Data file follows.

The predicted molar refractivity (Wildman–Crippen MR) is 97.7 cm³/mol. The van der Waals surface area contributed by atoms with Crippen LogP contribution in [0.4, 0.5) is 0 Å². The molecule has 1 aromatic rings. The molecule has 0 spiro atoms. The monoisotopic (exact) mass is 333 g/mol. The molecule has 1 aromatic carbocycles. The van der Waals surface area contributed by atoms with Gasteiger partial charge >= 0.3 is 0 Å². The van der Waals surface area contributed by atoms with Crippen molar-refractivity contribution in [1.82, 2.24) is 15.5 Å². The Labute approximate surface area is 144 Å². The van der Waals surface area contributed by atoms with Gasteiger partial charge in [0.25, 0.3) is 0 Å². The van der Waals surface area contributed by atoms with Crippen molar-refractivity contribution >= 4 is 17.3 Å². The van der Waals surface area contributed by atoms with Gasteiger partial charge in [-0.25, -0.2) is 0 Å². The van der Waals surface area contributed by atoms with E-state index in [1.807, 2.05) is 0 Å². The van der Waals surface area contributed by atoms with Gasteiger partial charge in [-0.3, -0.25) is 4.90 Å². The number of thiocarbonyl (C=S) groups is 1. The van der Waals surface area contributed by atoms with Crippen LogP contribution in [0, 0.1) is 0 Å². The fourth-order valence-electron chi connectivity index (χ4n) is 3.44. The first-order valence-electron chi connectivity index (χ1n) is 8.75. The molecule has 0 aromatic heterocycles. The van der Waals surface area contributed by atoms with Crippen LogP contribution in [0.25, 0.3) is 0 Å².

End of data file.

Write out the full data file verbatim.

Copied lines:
The predicted molar refractivity (Wildman–Crippen MR) is 97.7 cm³/mol. The van der Waals surface area contributed by atoms with Crippen LogP contribution in [0.4, 0.5) is 0 Å². The molecule has 1 aromatic rings. The molecule has 0 spiro atoms. The monoisotopic (exact) mass is 333 g/mol. The molecule has 1 aromatic carbocycles. The van der Waals surface area contributed by atoms with Gasteiger partial charge >= 0.3 is 0 Å². The van der Waals surface area contributed by atoms with Crippen molar-refractivity contribution in [1.82, 2.24) is 15.5 Å². The Labute approximate surface area is 144 Å². The van der Waals surface area contributed by atoms with Gasteiger partial charge in [0.25, 0.3) is 0 Å². The van der Waals surface area contributed by atoms with Crippen molar-refractivity contribution >= 4 is 17.3 Å². The van der Waals surface area contributed by atoms with Gasteiger partial charge in [-0.25, -0.2) is 0 Å². The van der Waals surface area contributed by atoms with E-state index in [1.807, 2.05) is 0 Å². The van der Waals surface area contributed by atoms with Gasteiger partial charge in [-0.3, -0.25) is 4.90 Å². The number of thiocarbonyl (C=S) groups is 1. The van der Waals surface area contributed by atoms with Crippen LogP contribution in [0, 0.1) is 0 Å². The fourth-order valence-electron chi connectivity index (χ4n) is 3.44. The first-order valence-electron chi connectivity index (χ1n) is 8.75. The molecule has 0 aromatic heterocycles. The van der Waals surface area contributed by atoms with Crippen LogP contribution in [0.25, 0.3) is 0 Å².